New genetic research is debunking key assumptions about evolution and the role that genes play in determining one's well-being.

Epigenetics—which studies changes in heredity resulting from the activation and deactivation of genes—is a growing science that's making some big claims. Among them, that genes can be altered in the short term, with meaningful effects on today's generation and their children; that doctors may be able to biochemically alter a patient's predisposition to diseases considered hereditary, such as cancer and Alzheimer's; and, perhaps most strikingly of all, that evolution—long thought only to occur over many, many years and generations—can happen in a relative blink of an eye, even within a generation or two.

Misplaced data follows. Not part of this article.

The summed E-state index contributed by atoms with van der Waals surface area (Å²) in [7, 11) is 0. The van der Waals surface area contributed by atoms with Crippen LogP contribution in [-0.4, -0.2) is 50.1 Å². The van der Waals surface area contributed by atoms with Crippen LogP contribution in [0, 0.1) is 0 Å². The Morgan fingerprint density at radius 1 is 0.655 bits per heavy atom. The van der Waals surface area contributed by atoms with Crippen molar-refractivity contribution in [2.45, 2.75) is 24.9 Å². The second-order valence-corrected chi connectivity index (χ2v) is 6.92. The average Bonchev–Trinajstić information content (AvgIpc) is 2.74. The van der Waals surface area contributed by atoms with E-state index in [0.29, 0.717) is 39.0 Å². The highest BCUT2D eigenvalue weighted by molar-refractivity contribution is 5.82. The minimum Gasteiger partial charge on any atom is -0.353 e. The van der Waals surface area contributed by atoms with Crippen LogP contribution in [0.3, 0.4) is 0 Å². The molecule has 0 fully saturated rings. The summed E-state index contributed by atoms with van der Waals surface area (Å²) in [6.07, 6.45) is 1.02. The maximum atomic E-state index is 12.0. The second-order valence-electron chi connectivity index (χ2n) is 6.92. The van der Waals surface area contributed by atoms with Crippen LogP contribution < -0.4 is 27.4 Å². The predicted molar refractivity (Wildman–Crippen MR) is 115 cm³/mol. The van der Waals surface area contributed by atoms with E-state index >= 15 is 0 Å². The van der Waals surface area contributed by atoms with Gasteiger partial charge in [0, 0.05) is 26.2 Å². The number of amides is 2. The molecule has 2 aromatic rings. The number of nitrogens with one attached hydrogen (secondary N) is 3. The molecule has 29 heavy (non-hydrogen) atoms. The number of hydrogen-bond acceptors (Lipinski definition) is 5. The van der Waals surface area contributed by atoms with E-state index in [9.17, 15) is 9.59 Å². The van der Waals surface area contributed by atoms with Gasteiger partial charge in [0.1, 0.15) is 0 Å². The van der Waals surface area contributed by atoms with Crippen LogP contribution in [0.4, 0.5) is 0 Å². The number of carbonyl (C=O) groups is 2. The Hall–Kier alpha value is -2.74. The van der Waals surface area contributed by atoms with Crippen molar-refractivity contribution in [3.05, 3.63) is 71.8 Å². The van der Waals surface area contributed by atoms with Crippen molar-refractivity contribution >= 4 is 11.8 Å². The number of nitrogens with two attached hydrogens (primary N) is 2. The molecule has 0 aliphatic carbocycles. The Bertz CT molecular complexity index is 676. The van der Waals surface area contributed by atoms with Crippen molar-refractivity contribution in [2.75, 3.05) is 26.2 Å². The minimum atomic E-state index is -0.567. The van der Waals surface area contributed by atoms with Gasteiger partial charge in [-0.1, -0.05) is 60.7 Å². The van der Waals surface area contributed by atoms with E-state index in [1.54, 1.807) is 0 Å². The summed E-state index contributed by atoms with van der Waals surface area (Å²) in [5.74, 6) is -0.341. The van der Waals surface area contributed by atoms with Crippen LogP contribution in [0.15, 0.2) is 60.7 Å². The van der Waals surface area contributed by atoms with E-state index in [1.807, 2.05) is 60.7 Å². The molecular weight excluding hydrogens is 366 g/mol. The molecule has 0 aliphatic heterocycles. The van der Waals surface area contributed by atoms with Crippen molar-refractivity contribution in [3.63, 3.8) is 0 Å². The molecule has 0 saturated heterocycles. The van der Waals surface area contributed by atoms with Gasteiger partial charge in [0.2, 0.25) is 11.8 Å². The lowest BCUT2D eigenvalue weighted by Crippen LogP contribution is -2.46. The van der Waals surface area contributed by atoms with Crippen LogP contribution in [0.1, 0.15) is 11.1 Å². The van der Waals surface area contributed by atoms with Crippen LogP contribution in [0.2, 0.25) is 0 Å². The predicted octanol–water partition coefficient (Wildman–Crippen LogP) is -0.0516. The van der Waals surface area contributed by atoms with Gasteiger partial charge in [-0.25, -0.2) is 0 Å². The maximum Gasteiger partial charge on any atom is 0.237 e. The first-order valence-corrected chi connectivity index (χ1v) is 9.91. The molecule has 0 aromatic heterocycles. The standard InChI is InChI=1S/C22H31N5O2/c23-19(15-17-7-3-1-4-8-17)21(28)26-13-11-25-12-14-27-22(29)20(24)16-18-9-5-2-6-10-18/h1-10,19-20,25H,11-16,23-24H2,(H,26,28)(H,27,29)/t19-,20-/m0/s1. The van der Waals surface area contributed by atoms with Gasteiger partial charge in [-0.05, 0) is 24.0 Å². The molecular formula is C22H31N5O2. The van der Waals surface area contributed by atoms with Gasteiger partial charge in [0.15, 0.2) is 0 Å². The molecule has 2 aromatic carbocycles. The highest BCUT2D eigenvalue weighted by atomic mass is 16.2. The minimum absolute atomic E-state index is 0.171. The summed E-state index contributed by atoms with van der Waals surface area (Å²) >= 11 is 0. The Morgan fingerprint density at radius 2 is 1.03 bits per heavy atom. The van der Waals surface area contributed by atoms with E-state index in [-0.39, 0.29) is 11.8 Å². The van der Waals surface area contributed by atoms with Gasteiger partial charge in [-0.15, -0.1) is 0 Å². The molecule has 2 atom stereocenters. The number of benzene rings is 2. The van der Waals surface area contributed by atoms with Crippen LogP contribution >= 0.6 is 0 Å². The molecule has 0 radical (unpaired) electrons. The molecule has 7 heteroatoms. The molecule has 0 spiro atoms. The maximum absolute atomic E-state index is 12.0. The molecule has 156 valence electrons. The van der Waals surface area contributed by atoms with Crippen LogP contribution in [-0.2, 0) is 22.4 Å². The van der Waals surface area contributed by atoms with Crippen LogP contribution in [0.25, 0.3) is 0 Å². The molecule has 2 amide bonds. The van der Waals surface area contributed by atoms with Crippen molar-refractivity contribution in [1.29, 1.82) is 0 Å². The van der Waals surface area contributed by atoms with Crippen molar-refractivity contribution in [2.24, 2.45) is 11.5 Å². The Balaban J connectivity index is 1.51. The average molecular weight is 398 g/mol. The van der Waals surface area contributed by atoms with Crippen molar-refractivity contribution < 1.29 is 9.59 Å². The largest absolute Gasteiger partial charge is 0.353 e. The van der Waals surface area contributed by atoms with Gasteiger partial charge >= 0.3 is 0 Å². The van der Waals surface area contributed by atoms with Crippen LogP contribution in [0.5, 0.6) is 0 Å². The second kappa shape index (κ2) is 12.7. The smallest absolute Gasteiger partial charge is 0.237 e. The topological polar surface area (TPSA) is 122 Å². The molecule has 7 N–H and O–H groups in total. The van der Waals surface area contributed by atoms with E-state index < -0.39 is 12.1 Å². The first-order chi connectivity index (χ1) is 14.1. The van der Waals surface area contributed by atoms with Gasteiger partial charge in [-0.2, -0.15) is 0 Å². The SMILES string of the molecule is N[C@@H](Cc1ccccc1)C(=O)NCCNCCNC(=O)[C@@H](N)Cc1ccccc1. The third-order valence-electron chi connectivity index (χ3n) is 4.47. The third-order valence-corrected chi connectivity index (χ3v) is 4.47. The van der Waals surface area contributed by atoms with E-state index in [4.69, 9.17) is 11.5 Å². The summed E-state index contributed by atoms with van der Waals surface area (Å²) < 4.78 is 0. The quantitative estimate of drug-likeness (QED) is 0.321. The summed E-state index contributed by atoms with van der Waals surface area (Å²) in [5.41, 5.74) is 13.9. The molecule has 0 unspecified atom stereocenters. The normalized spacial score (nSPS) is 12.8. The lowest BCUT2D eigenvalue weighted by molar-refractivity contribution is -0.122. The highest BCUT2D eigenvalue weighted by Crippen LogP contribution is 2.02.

Last month author David Shenk published his new book The Genius in All of Us: Why Everything You've Been Told About Genetics, Talent and IQ Is Wrong. Epigenetics, he concludes, is "perhaps the most important discovery in the science of heredity since the gene."

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May 3, 2010

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